Printers offer many functions. Perhaps the best advice is to block the functions that are not used, so that they cannot serve as an access route for hackers. For example, the FTP function, a way to send files. Don't need it? Then turn it off. After updating the firmware, check whether your settings are still active. A printer will then often return to the factory settings. Which means that even if you have disabled unneeded services, they might end up being enabled again after a firmware update. Some devices also allow you to back up your configuration to a file – an option you might want to make used of.
  • Physically secure the printers
    Sometimes you cannot avoid printing sensitive information on paper. But you can ensure that this sensitive information does not fall into the wrong hands. Therefore, put the printer in a safe place, such as a locked room. You can also place the printer near an administrator. They can then check and make sure that no prints are left behind. Some printers have codes or require passwords that you must enter on the printer itself in order to start a print job. Enable these features so that printing is only done when someone is actually standing next to the machine.
  • Appoint a person in charge
    Perhaps you have a designated person in your company who is responsible for updates and software patches. Or for providing access badges to new employees. For printers, though, it's often a different matter. Perhaps each team manages its own network printer. Or you have a situation where one person installed the printer at some point and never thought about it again, except for when any consumables needed replenishing. Therefore, also appoint a person responsible for the security of your printer network. You can also consider an external specialised party (the integrator?) and choose an internal employee as contact person.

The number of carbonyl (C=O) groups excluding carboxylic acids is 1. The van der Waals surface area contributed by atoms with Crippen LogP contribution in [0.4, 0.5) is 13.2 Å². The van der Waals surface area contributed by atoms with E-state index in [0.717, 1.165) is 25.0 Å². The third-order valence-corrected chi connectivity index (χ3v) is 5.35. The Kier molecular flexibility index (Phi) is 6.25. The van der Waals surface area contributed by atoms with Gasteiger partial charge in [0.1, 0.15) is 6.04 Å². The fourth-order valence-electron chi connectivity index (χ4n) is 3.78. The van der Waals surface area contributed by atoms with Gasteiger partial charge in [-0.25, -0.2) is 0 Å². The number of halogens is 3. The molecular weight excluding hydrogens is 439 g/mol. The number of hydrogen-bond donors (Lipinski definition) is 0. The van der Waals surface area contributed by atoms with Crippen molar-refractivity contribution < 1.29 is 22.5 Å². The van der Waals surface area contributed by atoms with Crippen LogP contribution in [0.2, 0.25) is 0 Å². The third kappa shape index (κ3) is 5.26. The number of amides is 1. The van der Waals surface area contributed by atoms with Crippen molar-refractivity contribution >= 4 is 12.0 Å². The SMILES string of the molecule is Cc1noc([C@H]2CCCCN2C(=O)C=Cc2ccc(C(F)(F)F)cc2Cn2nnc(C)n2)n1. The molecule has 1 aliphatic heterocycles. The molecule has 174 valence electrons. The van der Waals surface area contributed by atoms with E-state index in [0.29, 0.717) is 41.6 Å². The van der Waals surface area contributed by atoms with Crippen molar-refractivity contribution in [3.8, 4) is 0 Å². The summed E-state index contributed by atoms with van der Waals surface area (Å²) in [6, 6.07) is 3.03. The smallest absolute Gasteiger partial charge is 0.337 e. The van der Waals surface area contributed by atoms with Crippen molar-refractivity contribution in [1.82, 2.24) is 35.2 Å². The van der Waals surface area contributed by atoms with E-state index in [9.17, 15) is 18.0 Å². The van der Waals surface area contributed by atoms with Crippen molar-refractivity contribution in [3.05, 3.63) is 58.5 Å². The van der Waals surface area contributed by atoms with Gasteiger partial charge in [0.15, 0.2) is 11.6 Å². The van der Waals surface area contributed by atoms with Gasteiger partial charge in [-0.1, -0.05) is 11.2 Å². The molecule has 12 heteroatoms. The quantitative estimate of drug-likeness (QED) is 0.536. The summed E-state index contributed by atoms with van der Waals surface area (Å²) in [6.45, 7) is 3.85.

• Disconnect your printer from the public internet
    This is one of the most important steps in protecting the printer network. Why would anyone outside the organisation need acccess to the printer? Isolate the printer network from the 'public network' and set up a firewall rule that blocks incoming and outgoing communication between the printer and the public internet.
  • Monitor who is printing
    The best way to monitor printer usage and control who has access to your printers is an IAM (identity access management) program. You can also use these user profiles for other IT-related tasks. For example, if you use Microsoft Office, you can use the Microsoft Active Directory to manage these passwords and regulate printer activities. You can set up profiles so that only people from certain teams can use certain printers. Or that HR staff can only print their documents with the HR printer.
  • Monitor suspicious activity
    In addition to the above actions, you want to monitor your printer network for unusual activity. Recent printers already offer these functions: audit, tracking and logging. This gives you data about things like usage statistics or ongoing costs and also the possibility to get an idea of which users submitted what print jobs. If the printer doesn't offer this option, look for software add-ons that enable auditing and tracking.
  • Consider upgrading your printer fleet
    Many new printers have built-in security features that make it easier to secure your network and protect it from a cyber attack. For example, an Approved Senders feature that lets you specify whether someone can send something from their email for printing. Or the feature that automatically deletes old print jobs from the printer memory.